The Europeana platform and network of experts facilitate research and knowledge exchange between librarians, curators and archivists, and link them with digital innovators and the creative industries.
Europeana actively promotes the use and re-use of open data on the European stage and recognises the importance of clarity in this complex area. It has a Data Exchange Agreement (DEA) with each of its partner contributors that establishes that Europeana publishes metadata it receives from its data providers under the terms of the Creative Commons Zero Universal Public Domain Dedication (CC0 waiver). The CC0 waiver is a legal tool that has been developed by Creative Commons for making data available without restrictions on re-use.
Europeana collects the descriptive metadata for the digital works it features; the works themselves and their digital representations remain with the relevant contributing organisation. The Europeana Licensing Framework sets out Europeana's approach to licensing its digital content, and was developed in collaboration with the University of Amsterdam's Institute for Information Law, The Bibliothèque Nationale de Luxembourg and Kennisland.
The raw data is published in two RDF syntaxes: RDF/XML and N-Triples. It is also marked up on the Europeana portal in RDFa.
What is linked open data? Animation in English, French, Italian, German and Spanish explaining the concepts behind linked open data.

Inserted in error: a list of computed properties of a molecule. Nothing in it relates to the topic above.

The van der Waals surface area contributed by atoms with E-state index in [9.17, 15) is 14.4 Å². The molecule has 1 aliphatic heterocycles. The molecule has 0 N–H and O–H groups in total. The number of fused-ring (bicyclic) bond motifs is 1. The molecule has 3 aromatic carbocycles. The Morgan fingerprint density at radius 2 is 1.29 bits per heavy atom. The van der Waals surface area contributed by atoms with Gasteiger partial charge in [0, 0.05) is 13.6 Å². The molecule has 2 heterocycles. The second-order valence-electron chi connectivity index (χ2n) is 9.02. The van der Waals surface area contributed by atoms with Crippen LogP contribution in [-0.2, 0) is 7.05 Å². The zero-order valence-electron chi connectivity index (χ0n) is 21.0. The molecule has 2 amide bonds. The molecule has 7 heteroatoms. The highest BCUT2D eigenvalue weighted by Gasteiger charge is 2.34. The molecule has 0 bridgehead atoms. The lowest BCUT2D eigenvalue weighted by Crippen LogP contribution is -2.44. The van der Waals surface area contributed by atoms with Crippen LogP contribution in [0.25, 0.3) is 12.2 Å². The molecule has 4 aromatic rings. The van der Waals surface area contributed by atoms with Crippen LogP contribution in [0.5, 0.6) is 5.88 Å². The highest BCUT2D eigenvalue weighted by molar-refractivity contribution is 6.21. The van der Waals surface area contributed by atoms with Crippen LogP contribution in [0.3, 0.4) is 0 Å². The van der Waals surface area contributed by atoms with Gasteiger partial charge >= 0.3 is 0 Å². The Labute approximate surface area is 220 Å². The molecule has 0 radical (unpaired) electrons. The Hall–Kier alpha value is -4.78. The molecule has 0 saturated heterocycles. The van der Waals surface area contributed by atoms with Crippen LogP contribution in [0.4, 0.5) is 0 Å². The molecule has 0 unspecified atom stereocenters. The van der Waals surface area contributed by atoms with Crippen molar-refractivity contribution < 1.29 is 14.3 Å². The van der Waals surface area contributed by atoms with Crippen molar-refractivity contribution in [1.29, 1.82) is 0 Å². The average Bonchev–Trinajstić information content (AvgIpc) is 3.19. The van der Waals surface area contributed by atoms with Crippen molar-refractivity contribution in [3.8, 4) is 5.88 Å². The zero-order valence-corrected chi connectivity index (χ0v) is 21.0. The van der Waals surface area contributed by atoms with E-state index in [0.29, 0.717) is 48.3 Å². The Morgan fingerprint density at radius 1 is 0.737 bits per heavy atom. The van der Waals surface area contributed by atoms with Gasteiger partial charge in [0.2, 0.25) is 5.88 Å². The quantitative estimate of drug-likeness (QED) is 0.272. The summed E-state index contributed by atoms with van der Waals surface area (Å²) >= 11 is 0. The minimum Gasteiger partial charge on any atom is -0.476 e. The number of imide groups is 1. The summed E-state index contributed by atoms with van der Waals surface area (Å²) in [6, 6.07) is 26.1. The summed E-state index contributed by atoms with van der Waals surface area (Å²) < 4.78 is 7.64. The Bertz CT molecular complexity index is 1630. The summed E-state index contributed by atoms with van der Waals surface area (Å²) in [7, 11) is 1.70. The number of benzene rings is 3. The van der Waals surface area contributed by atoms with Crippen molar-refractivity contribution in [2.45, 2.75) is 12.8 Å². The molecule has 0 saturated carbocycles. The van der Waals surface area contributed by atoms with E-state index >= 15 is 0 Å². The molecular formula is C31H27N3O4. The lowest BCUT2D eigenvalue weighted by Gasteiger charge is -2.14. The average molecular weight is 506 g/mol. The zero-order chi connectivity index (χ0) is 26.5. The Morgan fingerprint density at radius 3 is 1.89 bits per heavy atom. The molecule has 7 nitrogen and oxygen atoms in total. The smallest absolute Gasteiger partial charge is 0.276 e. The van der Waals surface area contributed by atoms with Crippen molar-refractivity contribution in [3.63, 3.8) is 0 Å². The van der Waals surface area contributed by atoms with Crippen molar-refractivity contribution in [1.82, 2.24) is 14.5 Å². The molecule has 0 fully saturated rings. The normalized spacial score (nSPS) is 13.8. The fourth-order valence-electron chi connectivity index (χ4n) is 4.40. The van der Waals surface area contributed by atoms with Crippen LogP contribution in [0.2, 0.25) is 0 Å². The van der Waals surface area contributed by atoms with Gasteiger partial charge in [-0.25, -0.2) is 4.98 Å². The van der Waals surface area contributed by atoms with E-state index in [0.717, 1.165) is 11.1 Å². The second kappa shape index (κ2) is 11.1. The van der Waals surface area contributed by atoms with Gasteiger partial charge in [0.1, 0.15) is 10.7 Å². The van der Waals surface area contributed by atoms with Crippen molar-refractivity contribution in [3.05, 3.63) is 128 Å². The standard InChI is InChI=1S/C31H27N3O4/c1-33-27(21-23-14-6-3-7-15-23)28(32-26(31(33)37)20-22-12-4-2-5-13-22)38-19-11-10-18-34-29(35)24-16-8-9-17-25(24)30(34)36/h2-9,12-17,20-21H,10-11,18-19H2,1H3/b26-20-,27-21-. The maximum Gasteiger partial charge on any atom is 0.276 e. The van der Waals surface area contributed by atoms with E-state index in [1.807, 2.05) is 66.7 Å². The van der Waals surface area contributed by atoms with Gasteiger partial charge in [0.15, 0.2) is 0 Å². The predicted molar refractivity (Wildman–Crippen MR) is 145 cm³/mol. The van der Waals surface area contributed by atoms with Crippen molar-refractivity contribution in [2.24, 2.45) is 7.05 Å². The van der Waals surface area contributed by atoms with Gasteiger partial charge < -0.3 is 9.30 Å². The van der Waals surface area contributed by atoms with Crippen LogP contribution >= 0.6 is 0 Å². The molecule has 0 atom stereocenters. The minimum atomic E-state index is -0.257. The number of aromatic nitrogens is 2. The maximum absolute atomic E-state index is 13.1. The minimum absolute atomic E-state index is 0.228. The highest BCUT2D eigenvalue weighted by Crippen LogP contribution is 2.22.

How do developers get the data? The data is available via an API – Application programming Interface, which anyone can register for.
CASE STUDY: TIME MASH
To demonstrate the social and commercial potential of open cultural data, Europeana has been running competitive hackathons across Europe for the past two years. At the Hack4Europe sessions it made its dataset available to developers and designers as an API to create prototype mobile apps and pilot services.
This Time Mash case study features a good example of a winning app for mobiles and tablets. Now that the data is available under CC0, apps like Time Mash would be able to be taken into commercial production instead of existing only as prototypes.
Time Mash is an application that allows anybody with a mobile device to compare present and past views of buildings and places. Guided by your GPS, you can search Europeana to see if it has images of interesting places and buildings nearby. The app puts the original image as a thin overlay in your viewfinder and you can easily fade in and out to ensure that you take a your picture from a similar view point.
Time Mash simplifies the process of seeking out history, on location, and connecting to it. The result can then be shared with the world by uploading to the Time Mash server. While you are uploading the new picture you also contribute your geo-location, refining it, so that more people can get there to admire and contribute.
Developed by Martin Duveborg and Jonas Bolin of the Swedish National Heritage Board